Think Before You Sue the Doctor

August 18, 2007

A lawyer writing in the Michigan Law Review has assessed the outcomes of medical malpractice suits, with some interesting conclusions.

1. Contrary to popular opinion, the jury is more likely to sympathize with the physician than with the patient, other things being equal.
2. Juries can usually recognize a weak case, agreeing with the legal experts 80% to 90% of the time.
3. Plaintiffs win 10% to 20% of the cases that independent reviewers feel they should lose, and 20% to 30% of the cases rated as toss-ups.
4. Physicians win roughly half of the cases that independent expert reviewers believe they should lose, based on strong evidence of negligence.

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Serum Uric Acid and Parkinson’s Disease

August 12, 2007

Robert W. Griffith, MD

Here’s another ‘re-discovery’. In 1996 Honolulu scientists reported that, in a population of 8000 men, those with above average serum uric acid levels had a 40% reduction in their likelihood of later contracting Parkinson’s disease. This was reported in the American Journal of Epidemiology . The scientists suggested that the antioxidant properties of uric acid might protect against oxidative damage and nerve cell death in Parkinson ‘s. And they advised further research.

Eleven years later (last June, in fact) the same journal reported data from the Health Professionals Follow-up Study, which comprised 18,000 men screened in1993-1995 and followed until 2000. 84 cases of Parkinson’s disease were matched with two controls by age, race, and time of blood collection. Then the participants were divided into quarters (quartiles) based on their serum uric acid. After corrections for age, smoking, and caffeine, those in the highest quartile were found to have a 55% lower likelihood of developing the disease than those in the lowest quartile. The principal investigator stated “”the data are very compelling, and if they are confirmed, urate could become the first biomarker of Parkinson’s disease”. Do we really need another study (in ten years’ time!) to re-discover this relationship?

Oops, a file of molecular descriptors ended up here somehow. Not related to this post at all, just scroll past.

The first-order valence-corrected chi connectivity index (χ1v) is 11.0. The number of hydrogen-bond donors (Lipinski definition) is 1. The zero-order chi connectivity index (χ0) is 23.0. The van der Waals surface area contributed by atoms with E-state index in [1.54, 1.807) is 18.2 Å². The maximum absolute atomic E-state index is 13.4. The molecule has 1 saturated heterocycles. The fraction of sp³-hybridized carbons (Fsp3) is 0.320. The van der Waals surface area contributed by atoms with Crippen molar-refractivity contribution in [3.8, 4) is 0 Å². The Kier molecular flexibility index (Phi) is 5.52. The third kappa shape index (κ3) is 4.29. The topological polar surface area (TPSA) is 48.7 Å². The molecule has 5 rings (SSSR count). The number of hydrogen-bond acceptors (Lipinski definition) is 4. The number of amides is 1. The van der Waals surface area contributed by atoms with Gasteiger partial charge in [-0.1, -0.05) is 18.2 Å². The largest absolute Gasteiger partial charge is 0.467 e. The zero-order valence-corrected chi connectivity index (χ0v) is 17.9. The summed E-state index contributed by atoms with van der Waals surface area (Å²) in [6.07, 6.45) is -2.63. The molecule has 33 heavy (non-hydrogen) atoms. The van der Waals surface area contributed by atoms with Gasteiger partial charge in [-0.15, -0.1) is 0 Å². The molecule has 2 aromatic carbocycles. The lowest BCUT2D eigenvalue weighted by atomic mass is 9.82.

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FDA Okays Stomach Drugs Prilosec And Nexium, For Now

August 11, 2007

The US Food and Drug Administration (FDA) said yesterday that a preliminary review of new data on the safety of two stomach drugs made by AstraZeneca, Prilosec (generic name omeprazole) and Nexium (generic name esomeprazole) suggests that long term use of these medications does not lead to heart attacks and other heart related events. The agency said for the time being, until a final decision and recommendation is made in three months’s time, health professionals and patients should not change their current practice in the use of these drugs.

Prilosec and Nexium are proton pump inhibitors (PPIs) used to control stomach acid. They are taken by patients with a range of gastrointestinal conditions such as ulcers and gastroesophageal reflux disease (GERD). Some GERD conditions erode the lining of the food pipe (esophagus) and PPIs help to heal the erosions or stop them getting worse. Prilosec and Nexium are available in the US by prescription, although Prilosec is also dispensed over the counter for heartburn.

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